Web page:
Seahawks quarterback Russell Wilson has long been cemented as one of the very best signal-callers of this era in the NFL. The unlikeliest of stories, Wilson has continued to prove critics wrong to essentially change the stigma of sub 6’0” quarterback fortunes around the league. Players like Cleveland Browns quarterback Baker Mayfield and Arizona Cardinals rookie Kyler Murray owe a debt of gratitude for paving the path to professional football.
Wilson has transcended a stereotype, reshaping the way we all think of how the game has been played. Early on, Wilson was afforded the ultimate quarterback friendly supporting cast… a strong running game and a dominant defense.
You don’t have to speak much on Marshawn Lynch and the “Legion of Boom” defense to know there was something truly special happening in Seattle. As time has rolled along and the blueprint for success in Seattle has altered, we have seen an evolution in Wilson’s game as the team has become much more dependent on accentuating his skills in their quest for victories.
Wilson’s security blanket is gone
An under the radar common denominator that served as a security blanket for all of Wilson’s tenure up until this season was former undrafted free agent Doug Baldwin. Coming into the NFL from the University of Stanford, Baldwin was a long shot to make a name for himself on the professional level.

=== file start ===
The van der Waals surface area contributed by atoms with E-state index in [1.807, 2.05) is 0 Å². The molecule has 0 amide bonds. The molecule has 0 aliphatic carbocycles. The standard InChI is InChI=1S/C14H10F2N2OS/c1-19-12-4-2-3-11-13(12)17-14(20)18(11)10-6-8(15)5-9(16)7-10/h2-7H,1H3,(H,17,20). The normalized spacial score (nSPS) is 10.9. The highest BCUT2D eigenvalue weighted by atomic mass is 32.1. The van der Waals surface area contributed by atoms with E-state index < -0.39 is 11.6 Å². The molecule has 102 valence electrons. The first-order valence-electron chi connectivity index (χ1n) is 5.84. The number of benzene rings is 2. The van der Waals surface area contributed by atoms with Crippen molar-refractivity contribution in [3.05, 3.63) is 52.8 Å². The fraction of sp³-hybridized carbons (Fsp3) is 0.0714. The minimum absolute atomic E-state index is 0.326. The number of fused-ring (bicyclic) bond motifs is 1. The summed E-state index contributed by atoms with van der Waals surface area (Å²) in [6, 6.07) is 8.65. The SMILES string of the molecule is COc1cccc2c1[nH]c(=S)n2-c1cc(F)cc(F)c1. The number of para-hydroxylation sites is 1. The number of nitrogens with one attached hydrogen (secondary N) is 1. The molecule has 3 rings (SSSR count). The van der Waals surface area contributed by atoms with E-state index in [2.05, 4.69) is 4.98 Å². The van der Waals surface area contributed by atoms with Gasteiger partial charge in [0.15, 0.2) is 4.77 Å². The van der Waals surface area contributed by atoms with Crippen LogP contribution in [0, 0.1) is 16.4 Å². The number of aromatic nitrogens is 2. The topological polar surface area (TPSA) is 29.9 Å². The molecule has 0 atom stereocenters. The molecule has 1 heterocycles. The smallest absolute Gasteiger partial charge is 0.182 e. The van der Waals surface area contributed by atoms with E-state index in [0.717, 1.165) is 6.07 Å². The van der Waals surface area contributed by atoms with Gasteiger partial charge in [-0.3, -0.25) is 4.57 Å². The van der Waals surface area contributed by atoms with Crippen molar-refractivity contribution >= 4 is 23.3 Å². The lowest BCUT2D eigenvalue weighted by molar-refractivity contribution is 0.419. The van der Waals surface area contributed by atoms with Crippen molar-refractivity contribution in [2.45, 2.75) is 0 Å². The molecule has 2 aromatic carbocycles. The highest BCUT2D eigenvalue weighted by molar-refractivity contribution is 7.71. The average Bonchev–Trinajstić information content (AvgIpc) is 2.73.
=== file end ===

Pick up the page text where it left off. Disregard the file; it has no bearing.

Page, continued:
That, of course, would not stop Baldwin, who would become one of the most accomplished wide receivers in Seattle Seahawks history not named Steve Largent. Over his eight seasons with the club, he would record 6,563 receiving yards and 49 touchdowns on 493 receptions. What can not be quantified is just how important Baldwin was in the development for Wilson from dynamic facilitator to elite franchise quarterback.
His career catch rate of 68.3% just gives you a glimpse into his status as Mr. Reliable. Baldwin represented the perfect momentum turn. When a catch was needed, he’s got you. When you needed a huge play, he’s also got you. When leadership is lacking, look no further than Doug Baldwin.
— The Checkdown (@thecheckdown) November 16, 2018
This past off-season, at just thirty years old, Baldwin made an unexpected career decision. The two-time pro bowler stepped away from the game, choosing retirement and life after football. For the first time in Russell Wilson’s career, his main targets came heavily into question. While Wilson will ultimately be Russell Wilson, the question of who will take the reins as top pass catcher begs to be answered.
Expected to take over the role was fifth-year pro Tyler Lockett. Lockett gained some obvious momentum during the 2018 season. With Baldwin suffering through an injury-riddled campaign, Lockett was able to establish himself as the big-play threat the Seattle Seahawks envisioned of him coming out of Kansas State in the 2015 NFL Draft.